The Great Lakes Association of Orthodontists (GLAO) is a constituent of the American Association of Orthodontists. Components of the GLAO include: Indiana, Michigan, Ohio, Ontario (Canada), and Pennsylvania (west of the Alleghenies). The GLAO advocates on behalf of its members and promotes the advancement of the Speciality of Orthodontics.
A MESSAGE FROM THE GLAO PRESIDENT…
It was an interesting week to be an orthodontist. Did you ever have a week where you feel like the hits keep on coming? This past week was that one for me. Maybe it’s because it’s the thick of the summer, and we are at the peak of the busy season before everyone gets preoccupied with school. Maybe it’s because I just got back from a trip to Alaska, and had to shift from “fishing pace” to “hair on fire” pace as I worked to get caught up. Or maybe it was because I had a week where I had a strange combination of occurrences that raised my level of concern about the future of our profession.
On Monday, a high-school student who is aspiring to be an orthodontist shadowed me in our office. During her visit, she asked, “Do you think that orthodontics will still be a career in 20 years? My friend’s Dad said that I should pick something else because now you can get things in the mail to straighten your teeth and you don’t even need an orthodontist?”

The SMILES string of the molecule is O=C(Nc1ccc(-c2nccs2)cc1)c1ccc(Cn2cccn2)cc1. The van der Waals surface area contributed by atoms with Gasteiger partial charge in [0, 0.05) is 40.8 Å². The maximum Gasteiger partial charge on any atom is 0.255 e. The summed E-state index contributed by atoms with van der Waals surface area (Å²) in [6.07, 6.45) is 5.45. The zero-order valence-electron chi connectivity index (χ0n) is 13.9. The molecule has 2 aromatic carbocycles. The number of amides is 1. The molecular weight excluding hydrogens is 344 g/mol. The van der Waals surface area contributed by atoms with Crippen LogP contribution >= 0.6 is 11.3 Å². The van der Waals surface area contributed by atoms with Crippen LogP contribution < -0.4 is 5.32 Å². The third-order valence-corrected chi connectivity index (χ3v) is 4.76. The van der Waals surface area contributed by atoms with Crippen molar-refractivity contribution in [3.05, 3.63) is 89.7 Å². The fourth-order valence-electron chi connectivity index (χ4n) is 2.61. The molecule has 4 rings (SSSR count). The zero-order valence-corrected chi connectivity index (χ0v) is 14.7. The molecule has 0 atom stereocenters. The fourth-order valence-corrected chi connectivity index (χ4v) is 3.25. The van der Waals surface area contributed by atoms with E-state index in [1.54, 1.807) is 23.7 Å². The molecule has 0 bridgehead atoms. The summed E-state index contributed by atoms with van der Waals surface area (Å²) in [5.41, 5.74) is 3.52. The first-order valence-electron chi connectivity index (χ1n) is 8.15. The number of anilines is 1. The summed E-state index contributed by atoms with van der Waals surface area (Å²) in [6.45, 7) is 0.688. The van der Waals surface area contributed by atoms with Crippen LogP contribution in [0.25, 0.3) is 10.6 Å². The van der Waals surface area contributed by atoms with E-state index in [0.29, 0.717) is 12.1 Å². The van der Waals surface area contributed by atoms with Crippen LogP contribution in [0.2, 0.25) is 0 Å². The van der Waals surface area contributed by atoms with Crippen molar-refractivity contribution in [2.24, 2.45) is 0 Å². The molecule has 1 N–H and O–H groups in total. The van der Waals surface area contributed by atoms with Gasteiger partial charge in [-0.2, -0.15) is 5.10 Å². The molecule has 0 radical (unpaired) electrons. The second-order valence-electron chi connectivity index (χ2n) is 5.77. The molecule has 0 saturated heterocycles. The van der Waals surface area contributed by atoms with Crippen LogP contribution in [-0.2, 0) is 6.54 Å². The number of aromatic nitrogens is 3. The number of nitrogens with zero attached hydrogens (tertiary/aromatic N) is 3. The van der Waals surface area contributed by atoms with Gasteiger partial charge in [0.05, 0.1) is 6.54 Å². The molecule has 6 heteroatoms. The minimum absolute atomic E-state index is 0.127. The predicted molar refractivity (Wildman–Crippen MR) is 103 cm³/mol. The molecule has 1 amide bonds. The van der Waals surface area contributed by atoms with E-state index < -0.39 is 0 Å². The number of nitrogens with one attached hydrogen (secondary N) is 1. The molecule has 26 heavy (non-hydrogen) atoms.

On Tuesday, I had a lunch and learn with a company selling a product to dentists that “guides the teeth into the correct position as they erupt, typically eliminating the need for any orthodontic treatment down the road”. By the way, you can start using this “magic mouthguard” system as early as age 2. Bonus kicker… it achieves full correction of the problem in 2-12 months.
On Wednesday, I received a call from a dental school classmate and great referral source of mine asking me what I thought about Six Month Smiles, because she is thinking about getting certified for it.
On Thursday, I received a call from an orthodontist, who was dealing with problems from a former patient treated with bicuspid extractions, who was told that the previous orthodontic treatment caused her sleep apnea problems.
On Friday, my husband attended an event and found out that a dentist in a large group practice has “limited his practice to orthodontics now” because the group wants to keep all orthodontics in-house.
Whew. As I thought back over the events of the week, I thought about the common theme that connected all of these events. Now maybe it’s because my head is still not completely in the lower 48, but to me, the theme that connected them all could be summed up with one word: Fish tales. (Ok, maybe it’s technically two words, but you get the point). You see, when you’re on a fishing trip, it’s amazing to see how the fish that was 24 inches long quickly becomes two-and-a-half-feet, and then he was just a smidge shy of three feet, and on and on…
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